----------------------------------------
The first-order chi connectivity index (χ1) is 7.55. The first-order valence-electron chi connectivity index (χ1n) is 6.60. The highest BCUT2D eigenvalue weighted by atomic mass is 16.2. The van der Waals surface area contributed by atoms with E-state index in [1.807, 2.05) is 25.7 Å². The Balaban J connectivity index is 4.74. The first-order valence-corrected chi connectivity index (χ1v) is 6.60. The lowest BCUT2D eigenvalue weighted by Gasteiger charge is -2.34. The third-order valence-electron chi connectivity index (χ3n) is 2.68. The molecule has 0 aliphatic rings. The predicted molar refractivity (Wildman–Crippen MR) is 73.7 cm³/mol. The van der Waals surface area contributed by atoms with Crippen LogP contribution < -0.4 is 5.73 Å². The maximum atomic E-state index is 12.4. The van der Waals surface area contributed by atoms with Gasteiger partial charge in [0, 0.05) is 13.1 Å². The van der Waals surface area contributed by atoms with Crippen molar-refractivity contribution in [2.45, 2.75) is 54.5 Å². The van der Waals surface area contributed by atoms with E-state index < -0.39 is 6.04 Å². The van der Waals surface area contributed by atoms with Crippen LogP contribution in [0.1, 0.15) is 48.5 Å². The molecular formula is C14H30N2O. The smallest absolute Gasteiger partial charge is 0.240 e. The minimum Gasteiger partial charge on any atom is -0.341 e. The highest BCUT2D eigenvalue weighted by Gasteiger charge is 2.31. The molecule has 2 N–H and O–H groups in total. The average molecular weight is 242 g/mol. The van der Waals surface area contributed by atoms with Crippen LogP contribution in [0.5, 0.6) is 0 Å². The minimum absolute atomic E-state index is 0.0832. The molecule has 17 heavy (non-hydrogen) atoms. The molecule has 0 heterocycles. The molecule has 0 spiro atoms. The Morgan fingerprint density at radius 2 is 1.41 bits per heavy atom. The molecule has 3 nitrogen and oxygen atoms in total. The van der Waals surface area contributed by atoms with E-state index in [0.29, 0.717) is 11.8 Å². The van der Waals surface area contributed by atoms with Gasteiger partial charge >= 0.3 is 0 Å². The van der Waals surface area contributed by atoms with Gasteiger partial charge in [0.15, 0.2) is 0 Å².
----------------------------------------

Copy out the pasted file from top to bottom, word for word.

The first-order chi connectivity index (χ1) is 7.55. The first-order valence-electron chi connectivity index (χ1n) is 6.60. The highest BCUT2D eigenvalue weighted by atomic mass is 16.2. The van der Waals surface area contributed by atoms with E-state index in [1.807, 2.05) is 25.7 Å². The Balaban J connectivity index is 4.74. The first-order valence-corrected chi connectivity index (χ1v) is 6.60. The lowest BCUT2D eigenvalue weighted by Gasteiger charge is -2.34. The third-order valence-electron chi connectivity index (χ3n) is 2.68. The molecule has 0 aliphatic rings. The predicted molar refractivity (Wildman–Crippen MR) is 73.7 cm³/mol. The van der Waals surface area contributed by atoms with Crippen LogP contribution < -0.4 is 5.73 Å². The maximum atomic E-state index is 12.4. The van der Waals surface area contributed by atoms with Gasteiger partial charge in [0, 0.05) is 13.1 Å². The van der Waals surface area contributed by atoms with Crippen molar-refractivity contribution in [2.45, 2.75) is 54.5 Å². The van der Waals surface area contributed by atoms with E-state index < -0.39 is 6.04 Å². The van der Waals surface area contributed by atoms with Crippen LogP contribution in [0.1, 0.15) is 48.5 Å². The molecular formula is C14H30N2O. The smallest absolute Gasteiger partial charge is 0.240 e. The minimum Gasteiger partial charge on any atom is -0.341 e. The highest BCUT2D eigenvalue weighted by Gasteiger charge is 2.31. The molecule has 2 N–H and O–H groups in total. The average molecular weight is 242 g/mol. The van der Waals surface area contributed by atoms with Crippen LogP contribution in [0.5, 0.6) is 0 Å². The minimum absolute atomic E-state index is 0.0832. The molecule has 17 heavy (non-hydrogen) atoms. The molecule has 0 heterocycles. The molecule has 0 spiro atoms. The Morgan fingerprint density at radius 2 is 1.41 bits per heavy atom. The molecule has 3 nitrogen and oxygen atoms in total. The van der Waals surface area contributed by atoms with E-state index in [0.29, 0.717) is 11.8 Å². The van der Waals surface area contributed by atoms with Gasteiger partial charge >= 0.3 is 0 Å². The van der Waals surface area contributed by atoms with Gasteiger partial charge in [0.15, 0.2) is 0 Å².